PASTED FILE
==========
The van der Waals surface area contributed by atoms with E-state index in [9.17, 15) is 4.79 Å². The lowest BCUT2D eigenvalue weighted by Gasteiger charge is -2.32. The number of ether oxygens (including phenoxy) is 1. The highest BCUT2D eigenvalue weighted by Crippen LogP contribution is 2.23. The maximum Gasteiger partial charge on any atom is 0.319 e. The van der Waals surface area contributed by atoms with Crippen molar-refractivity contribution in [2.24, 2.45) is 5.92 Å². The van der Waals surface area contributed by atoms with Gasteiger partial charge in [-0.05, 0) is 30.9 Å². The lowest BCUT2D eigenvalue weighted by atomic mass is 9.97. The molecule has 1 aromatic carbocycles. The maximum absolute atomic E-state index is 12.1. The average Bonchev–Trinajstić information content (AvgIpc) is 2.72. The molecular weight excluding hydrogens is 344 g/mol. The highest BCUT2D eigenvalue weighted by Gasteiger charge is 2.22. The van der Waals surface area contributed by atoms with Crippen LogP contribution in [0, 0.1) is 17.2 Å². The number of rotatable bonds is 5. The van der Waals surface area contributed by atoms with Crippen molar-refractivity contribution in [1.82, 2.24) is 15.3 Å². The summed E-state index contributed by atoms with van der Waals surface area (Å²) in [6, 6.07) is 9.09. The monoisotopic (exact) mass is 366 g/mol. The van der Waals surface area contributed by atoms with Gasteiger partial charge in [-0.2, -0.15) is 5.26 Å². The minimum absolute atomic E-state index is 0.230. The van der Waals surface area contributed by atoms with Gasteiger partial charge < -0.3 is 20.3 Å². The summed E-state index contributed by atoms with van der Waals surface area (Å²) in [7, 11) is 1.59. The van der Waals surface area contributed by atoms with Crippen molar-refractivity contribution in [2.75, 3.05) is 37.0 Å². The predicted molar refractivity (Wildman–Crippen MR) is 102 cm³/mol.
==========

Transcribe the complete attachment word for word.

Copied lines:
The van der Waals surface area contributed by atoms with E-state index in [9.17, 15) is 4.79 Å². The lowest BCUT2D eigenvalue weighted by Gasteiger charge is -2.32. The number of ether oxygens (including phenoxy) is 1. The highest BCUT2D eigenvalue weighted by Crippen LogP contribution is 2.23. The maximum Gasteiger partial charge on any atom is 0.319 e. The van der Waals surface area contributed by atoms with Crippen molar-refractivity contribution in [2.24, 2.45) is 5.92 Å². The van der Waals surface area contributed by atoms with Gasteiger partial charge in [-0.05, 0) is 30.9 Å². The lowest BCUT2D eigenvalue weighted by atomic mass is 9.97. The molecule has 1 aromatic carbocycles. The maximum absolute atomic E-state index is 12.1. The average Bonchev–Trinajstić information content (AvgIpc) is 2.72. The molecular weight excluding hydrogens is 344 g/mol. The highest BCUT2D eigenvalue weighted by Gasteiger charge is 2.22. The van der Waals surface area contributed by atoms with Crippen LogP contribution in [0, 0.1) is 17.2 Å². The number of rotatable bonds is 5. The van der Waals surface area contributed by atoms with Crippen molar-refractivity contribution in [1.82, 2.24) is 15.3 Å². The summed E-state index contributed by atoms with van der Waals surface area (Å²) in [6, 6.07) is 9.09. The monoisotopic (exact) mass is 366 g/mol. The van der Waals surface area contributed by atoms with Gasteiger partial charge in [-0.2, -0.15) is 5.26 Å². The minimum absolute atomic E-state index is 0.230. The van der Waals surface area contributed by atoms with Gasteiger partial charge < -0.3 is 20.3 Å². The summed E-state index contributed by atoms with van der Waals surface area (Å²) in [7, 11) is 1.59. The van der Waals surface area contributed by atoms with Crippen molar-refractivity contribution in [2.75, 3.05) is 37.0 Å². The predicted molar refractivity (Wildman–Crippen MR) is 102 cm³/mol.